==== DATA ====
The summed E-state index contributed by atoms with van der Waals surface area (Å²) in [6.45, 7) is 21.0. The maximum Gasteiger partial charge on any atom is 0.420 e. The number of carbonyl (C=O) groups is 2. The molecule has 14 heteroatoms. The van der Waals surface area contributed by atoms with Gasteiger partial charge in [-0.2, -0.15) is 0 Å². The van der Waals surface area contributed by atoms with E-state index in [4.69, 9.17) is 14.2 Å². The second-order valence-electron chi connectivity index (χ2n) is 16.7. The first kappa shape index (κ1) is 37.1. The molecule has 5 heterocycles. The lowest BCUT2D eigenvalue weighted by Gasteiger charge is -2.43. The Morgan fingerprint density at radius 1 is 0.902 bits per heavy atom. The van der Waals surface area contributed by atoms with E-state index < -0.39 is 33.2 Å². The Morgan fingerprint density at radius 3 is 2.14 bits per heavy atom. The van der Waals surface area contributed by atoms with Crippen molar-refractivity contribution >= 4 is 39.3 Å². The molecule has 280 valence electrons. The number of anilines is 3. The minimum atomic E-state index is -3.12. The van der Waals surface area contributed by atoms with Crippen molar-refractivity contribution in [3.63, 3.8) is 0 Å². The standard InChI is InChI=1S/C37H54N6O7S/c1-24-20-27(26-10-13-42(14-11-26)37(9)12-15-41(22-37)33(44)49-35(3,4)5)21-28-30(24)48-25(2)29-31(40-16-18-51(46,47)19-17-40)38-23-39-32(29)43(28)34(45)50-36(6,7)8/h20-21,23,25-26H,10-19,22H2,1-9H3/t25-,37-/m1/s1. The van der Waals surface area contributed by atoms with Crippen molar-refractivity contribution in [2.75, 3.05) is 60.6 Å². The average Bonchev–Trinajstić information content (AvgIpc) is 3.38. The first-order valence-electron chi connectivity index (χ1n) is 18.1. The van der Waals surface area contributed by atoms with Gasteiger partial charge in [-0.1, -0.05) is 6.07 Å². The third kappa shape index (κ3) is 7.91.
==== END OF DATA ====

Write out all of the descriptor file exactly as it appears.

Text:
The summed E-state index contributed by atoms with van der Waals surface area (Å²) in [6.45, 7) is 21.0. The maximum Gasteiger partial charge on any atom is 0.420 e. The number of carbonyl (C=O) groups is 2. The molecule has 14 heteroatoms. The van der Waals surface area contributed by atoms with Gasteiger partial charge in [-0.2, -0.15) is 0 Å². The van der Waals surface area contributed by atoms with E-state index in [4.69, 9.17) is 14.2 Å². The second-order valence-electron chi connectivity index (χ2n) is 16.7. The first kappa shape index (κ1) is 37.1. The molecule has 5 heterocycles. The lowest BCUT2D eigenvalue weighted by Gasteiger charge is -2.43. The Morgan fingerprint density at radius 1 is 0.902 bits per heavy atom. The van der Waals surface area contributed by atoms with E-state index < -0.39 is 33.2 Å². The Morgan fingerprint density at radius 3 is 2.14 bits per heavy atom. The van der Waals surface area contributed by atoms with Crippen molar-refractivity contribution >= 4 is 39.3 Å². The molecule has 280 valence electrons. The number of anilines is 3. The minimum atomic E-state index is -3.12. The van der Waals surface area contributed by atoms with Crippen molar-refractivity contribution in [3.63, 3.8) is 0 Å². The standard InChI is InChI=1S/C37H54N6O7S/c1-24-20-27(26-10-13-42(14-11-26)37(9)12-15-41(22-37)33(44)49-35(3,4)5)21-28-30(24)48-25(2)29-31(40-16-18-51(46,47)19-17-40)38-23-39-32(29)43(28)34(45)50-36(6,7)8/h20-21,23,25-26H,10-19,22H2,1-9H3/t25-,37-/m1/s1. The van der Waals surface area contributed by atoms with Crippen molar-refractivity contribution in [2.75, 3.05) is 60.6 Å². The average Bonchev–Trinajstić information content (AvgIpc) is 3.38. The first-order valence-electron chi connectivity index (χ1n) is 18.1. The van der Waals surface area contributed by atoms with Gasteiger partial charge in [-0.1, -0.05) is 6.07 Å². The third kappa shape index (κ3) is 7.91.